My first summer job was Saturday receptionist at the real estate office across from the Corner Café on the corner of Johnson and Elizabeth Streets in Alberni. I was 14 and I could barely type. It didn’t matter. My dad was the boss and he only hired me to answer the phone so he could drive around town or maybe venture over the hump to Nanaimo. “Cook’s tours,” he called them.
In those pre-cell-phone days, when even then a realtor had to be available 16/7 (most prospective buyers respected off-hours from about 11 pm to, say, 7 in the morning) a missed call could easily be a missed commission, so if you wanted—needed—to drive around checking out multiple listings, you had to have someone answering the phone at the office. Sandy, the regular secretary, who could type, it seemed to me, about 4,000 wpm, had weekends off, but prospective house buyers—and sellers, too, for that matter—don’t take weekends off. In fact, Saturdays were prime open house days. If Dad had an open house, all Cook’s touring would come to a halt and he’d put up a temporary sign at the corner of the street where the open house was held, with an arrow pointing in the direction of the house. Then he’d fan out listing sheets on the kitchen table and hope for a good show with not too many lookie-loos.
I mention the Corner Café because the reception desk at the real estate office was ideally positioned to provide a vantage point from which I could see who was coming and going for coffee or an open Denver sandwich with soup of the day. Not that I could actually see what the café patrons were having for lunch, but the open Denver was the Saturday special, and for $1.99 including soup and a bottomless cup of coffee, you can bet most diners ordered that.
Sandy’s typewriter was an IBM Selectric, from a line of electric machines that revolutionized typing in the 1960s by using a “typeball” the typist could change to print different fonts in the same document. Imagine the possibilities! According to Wikipedia, the Selectric also replaced the traditional typewriter’s moving carriage with a paper roller (“platen”) that stayed in position while the typeball and ribbon mechanism moved from side to side.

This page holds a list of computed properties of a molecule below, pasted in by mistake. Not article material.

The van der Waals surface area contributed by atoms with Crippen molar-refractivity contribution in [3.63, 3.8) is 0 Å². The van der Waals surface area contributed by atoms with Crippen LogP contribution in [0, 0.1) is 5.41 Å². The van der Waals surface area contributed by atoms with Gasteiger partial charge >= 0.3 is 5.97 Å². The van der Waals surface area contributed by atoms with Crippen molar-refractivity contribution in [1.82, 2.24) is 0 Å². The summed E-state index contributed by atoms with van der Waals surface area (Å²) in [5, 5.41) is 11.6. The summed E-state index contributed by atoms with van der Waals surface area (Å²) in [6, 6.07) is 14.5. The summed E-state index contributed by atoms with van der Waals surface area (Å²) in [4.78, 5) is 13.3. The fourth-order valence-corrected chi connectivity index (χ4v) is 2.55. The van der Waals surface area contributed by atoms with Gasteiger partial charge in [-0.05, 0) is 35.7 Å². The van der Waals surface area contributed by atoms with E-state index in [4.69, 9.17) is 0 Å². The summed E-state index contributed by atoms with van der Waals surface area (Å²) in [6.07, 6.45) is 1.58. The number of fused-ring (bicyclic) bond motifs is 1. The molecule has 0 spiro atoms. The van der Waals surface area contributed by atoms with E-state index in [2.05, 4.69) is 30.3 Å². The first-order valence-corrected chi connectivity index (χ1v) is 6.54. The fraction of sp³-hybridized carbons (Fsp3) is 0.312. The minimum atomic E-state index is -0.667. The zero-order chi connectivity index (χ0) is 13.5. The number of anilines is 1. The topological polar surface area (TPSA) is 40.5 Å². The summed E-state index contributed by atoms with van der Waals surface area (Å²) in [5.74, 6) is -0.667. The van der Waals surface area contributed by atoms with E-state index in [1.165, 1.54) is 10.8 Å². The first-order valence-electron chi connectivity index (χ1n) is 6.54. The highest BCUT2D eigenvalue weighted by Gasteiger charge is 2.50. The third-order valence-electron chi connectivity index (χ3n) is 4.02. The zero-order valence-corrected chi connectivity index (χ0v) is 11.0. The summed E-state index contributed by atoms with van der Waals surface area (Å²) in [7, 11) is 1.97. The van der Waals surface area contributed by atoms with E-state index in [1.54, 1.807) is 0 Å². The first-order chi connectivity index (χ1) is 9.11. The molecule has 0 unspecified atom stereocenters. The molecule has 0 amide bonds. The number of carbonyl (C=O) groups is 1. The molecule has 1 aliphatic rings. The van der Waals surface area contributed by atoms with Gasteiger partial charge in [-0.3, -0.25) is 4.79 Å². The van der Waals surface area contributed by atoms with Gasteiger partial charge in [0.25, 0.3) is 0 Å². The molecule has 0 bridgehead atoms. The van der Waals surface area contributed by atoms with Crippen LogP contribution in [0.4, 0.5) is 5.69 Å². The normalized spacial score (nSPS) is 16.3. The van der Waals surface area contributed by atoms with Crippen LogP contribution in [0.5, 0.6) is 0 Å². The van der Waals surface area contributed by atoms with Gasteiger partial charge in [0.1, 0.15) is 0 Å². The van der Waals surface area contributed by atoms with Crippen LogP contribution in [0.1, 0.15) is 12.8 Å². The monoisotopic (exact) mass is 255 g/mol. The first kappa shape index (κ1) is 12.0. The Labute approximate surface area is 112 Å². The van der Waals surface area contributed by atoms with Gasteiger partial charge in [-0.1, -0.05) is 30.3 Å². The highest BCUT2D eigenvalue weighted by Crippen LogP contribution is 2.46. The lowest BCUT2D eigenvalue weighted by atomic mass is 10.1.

These features were wasted on me, but I loved the Selectric anyway. It thrilled me to insert a sheet of paper and guide it down until it engaged, then watch it magically roll into position, ready for me to type my latest poem or short story.
Fortunately no samples remain from these early days in my writing career.
Later, after Dad fired me for some misdemeanour I can’t remember (possibly forgetting to lock the office door behind me when I left one time), I was hired as a salad prep girl at a fast-chicken franchise at the top of Redford Street. There were two fast-chicken outlets in the Alberni Valley in those days, and my sister Becky worked at the other one—Brownie’s, on 3rd Avenue flats. At school they called us the chicken sisters.
Part of my job was to prepare enormous batches of potato salad. You might expect this task to involve peeling spuds, but no, the potatoes came dehydrated in plastic bags. I simply emptied a bag into a large, rectangular stainless steel bin, poured in boiling water, let the concoction sit a few minutes until the potatoes fluffed out, stirred, then added measured amounts of chopped celery, shredded carrots, salt, pepper, and mayonnaise. Then I rolled up my sleeves, rewashed my hands, and dug in up to my elbows until the whole she-bang was well mixed. Finally, I scooped it into three different sizes of styrofoam containers and stacked them in the walk-in fridge.
In between the mixing and the scooping, I’d wash my hands again at the big-box stainless steel sink with its super-sized drain. It was there at the sink that I realized with horror one day that my favourite ring had slipped off my finger and disappeared down said drain forever.
Or so I thought until three days later when an irate customer stormed into the front of the “restaurant” and demanded to see the manager.
“I found this ring in my potato salad!” she bellowed. “It completely disgusted me. I could have choked on it and died. Or my child could have choked on it and died!”
The manager sheepishly gave her a refund and a coupon for a bucket of chicken. And then she delivered her parting shot: “I wouldn’t have minded so much if it had been a nice ring.”
I thought it was a lovely ring: small disks of turquoise, jade, and amber shaped as a flower and set into a sterling silver circle. The kind of ring you might find in those days in a store that sold bead curtains, huaraches, and hookah pipes.
Miraculously, I wasn’t fired for this incident. I churned out coleslaw, macaroni salad, and potato salad for several more months, earning $2.65 an hour. Each time I immersed my arms up to my elbows in mayonnaise, my boss asked if it was going to cost him a bucket of chicken, and then winked.
This story was provoked by a post at Matilda Magtree in which Carin describes her first summer job picking strawberries. Carin was sparked in turn by Gwen Tuinman’s tobacco-picking memories. Now let’s hear about your first job.